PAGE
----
Faking it: Manipulated Photography Before Photoshop
"It is a long-held truism that 'the camera does not lie'. Yet, as Mia Fineman argues in this illuminating volume, that statement contains its own share of untruth. While modern technological innovations, such as Adobe's Photoshop software, have accustomed viewers to more obvious levels of image manipulation, the practice of "doctoring" photographs has in fact existed since the medium was invented. In "Faking It", Fineman demonstrates that today's digitally manipulated images are part of a continuum that begins with the earliest years of photography, encompassing methods as diverse as overpainting, multiple exposure, negative retouching, combination printing, and photomontage. Among the book's revelations are previously unknown and never before published images that document the acts of manipulation behind two canonical works of modern photography: one blatantly fantastical (Yves Klein's "Leap into the Void" of 1960); the other a purportedly unadulterated record of a real place in time (Paul Strand's "City Hall Park" of 1915). Featuring 160 captivating pictures created between the 1840s and 1990s in the service of art, politics, news, entertainment, and commerce, "Faking It" provides an essential counterhistory of photography as an inspired blend of fabricated truths and artful falsehoods."--Publisher's website.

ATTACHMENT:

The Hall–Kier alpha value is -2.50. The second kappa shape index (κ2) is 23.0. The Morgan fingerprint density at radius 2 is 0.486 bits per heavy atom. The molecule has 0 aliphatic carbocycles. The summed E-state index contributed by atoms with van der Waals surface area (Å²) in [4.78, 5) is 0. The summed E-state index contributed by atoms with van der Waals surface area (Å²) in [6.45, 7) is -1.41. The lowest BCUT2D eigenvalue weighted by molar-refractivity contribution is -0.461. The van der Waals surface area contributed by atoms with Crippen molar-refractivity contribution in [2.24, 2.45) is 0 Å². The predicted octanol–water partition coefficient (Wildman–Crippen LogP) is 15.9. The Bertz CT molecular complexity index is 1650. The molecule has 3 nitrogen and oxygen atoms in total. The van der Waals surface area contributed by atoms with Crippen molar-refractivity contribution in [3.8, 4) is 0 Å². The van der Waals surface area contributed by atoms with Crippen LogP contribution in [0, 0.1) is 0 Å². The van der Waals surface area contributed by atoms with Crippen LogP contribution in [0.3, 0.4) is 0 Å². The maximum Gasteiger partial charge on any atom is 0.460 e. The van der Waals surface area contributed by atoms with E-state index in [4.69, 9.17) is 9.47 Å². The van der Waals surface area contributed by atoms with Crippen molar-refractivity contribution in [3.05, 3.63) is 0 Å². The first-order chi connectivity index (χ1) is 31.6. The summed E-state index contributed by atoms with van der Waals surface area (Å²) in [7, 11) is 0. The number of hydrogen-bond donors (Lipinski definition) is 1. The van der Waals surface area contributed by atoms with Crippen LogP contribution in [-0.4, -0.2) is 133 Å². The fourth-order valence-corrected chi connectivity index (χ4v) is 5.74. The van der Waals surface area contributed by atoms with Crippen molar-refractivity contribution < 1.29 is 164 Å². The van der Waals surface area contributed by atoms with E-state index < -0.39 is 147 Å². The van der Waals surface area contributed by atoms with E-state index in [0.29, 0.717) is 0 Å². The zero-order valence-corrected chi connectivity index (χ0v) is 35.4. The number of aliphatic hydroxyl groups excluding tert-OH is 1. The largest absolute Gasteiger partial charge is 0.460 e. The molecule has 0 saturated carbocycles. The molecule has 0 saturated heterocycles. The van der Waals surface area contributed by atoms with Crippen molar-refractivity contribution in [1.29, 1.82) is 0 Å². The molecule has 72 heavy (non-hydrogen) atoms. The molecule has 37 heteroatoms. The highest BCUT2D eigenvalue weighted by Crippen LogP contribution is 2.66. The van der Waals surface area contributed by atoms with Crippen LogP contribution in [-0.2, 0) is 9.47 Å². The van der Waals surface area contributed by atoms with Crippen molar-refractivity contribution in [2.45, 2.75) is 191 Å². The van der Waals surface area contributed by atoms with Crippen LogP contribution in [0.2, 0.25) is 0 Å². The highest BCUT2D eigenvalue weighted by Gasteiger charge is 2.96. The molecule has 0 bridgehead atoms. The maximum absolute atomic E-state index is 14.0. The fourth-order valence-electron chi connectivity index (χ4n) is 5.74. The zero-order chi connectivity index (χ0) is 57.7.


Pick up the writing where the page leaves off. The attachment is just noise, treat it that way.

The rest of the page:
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advertising aesthetic Albumen silver print applied color applied media Archive born camera image collage Collection combination printing created culture Daguerreotype darkroom depict dream Edward Steichen English exhibition exposure ﬁeld ﬁgures ﬁlm ﬁnal ﬁne ﬁrst ﬁve Galton Gelatin silver print graphic graphs Heartﬁeld Henry Peach Robinson Herbert Bayer JB CAT John Klein landscape London magazine medium Metropolitan Museum ofArt Mortensen Mumler Museum of Modern National Media Museum newspaper Notman ofhis ofthe Oscar Gustave Rejlander painted paper negative Paris photogra photographic image photomontage Photoshop pictorial picture popular portrait postcard Press print from glass print with applied produced published reﬂections Rejlander retouching scene silver print CAT sitter Stalin Steichen straight photography studio Surrealism Surrealist tabloid technique tion tographic truth twentieth century Twentieth-Century Photography Fund Uelsmann Unidentiﬁed American artist viewers visual Weegee William William Mortensen William Notman York Yves Klein